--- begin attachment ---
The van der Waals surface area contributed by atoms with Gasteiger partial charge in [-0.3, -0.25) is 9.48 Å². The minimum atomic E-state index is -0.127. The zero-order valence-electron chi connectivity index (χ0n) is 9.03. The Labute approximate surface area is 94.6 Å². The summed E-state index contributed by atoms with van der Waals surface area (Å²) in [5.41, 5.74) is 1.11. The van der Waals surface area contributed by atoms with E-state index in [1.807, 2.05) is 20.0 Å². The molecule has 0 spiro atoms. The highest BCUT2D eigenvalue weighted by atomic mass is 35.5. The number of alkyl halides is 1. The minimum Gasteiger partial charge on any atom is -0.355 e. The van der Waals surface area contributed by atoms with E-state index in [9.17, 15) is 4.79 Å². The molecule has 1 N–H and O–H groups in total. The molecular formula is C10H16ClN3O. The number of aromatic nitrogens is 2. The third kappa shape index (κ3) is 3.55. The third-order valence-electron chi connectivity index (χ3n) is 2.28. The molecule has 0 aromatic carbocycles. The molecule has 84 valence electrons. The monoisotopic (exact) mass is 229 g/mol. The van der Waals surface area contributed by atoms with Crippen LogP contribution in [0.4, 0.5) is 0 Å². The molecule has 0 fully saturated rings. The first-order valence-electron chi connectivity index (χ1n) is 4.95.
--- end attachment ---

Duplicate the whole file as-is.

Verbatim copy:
The van der Waals surface area contributed by atoms with Gasteiger partial charge in [-0.3, -0.25) is 9.48 Å². The minimum atomic E-state index is -0.127. The zero-order valence-electron chi connectivity index (χ0n) is 9.03. The Labute approximate surface area is 94.6 Å². The summed E-state index contributed by atoms with van der Waals surface area (Å²) in [5.41, 5.74) is 1.11. The van der Waals surface area contributed by atoms with E-state index in [1.807, 2.05) is 20.0 Å². The molecule has 0 spiro atoms. The highest BCUT2D eigenvalue weighted by atomic mass is 35.5. The number of alkyl halides is 1. The minimum Gasteiger partial charge on any atom is -0.355 e. The van der Waals surface area contributed by atoms with E-state index in [9.17, 15) is 4.79 Å². The molecule has 1 N–H and O–H groups in total. The molecular formula is C10H16ClN3O. The number of aromatic nitrogens is 2. The third kappa shape index (κ3) is 3.55. The third-order valence-electron chi connectivity index (χ3n) is 2.28. The molecule has 0 aromatic carbocycles. The molecule has 84 valence electrons. The monoisotopic (exact) mass is 229 g/mol. The van der Waals surface area contributed by atoms with Crippen LogP contribution in [0.4, 0.5) is 0 Å². The molecule has 0 fully saturated rings. The first-order valence-electron chi connectivity index (χ1n) is 4.95.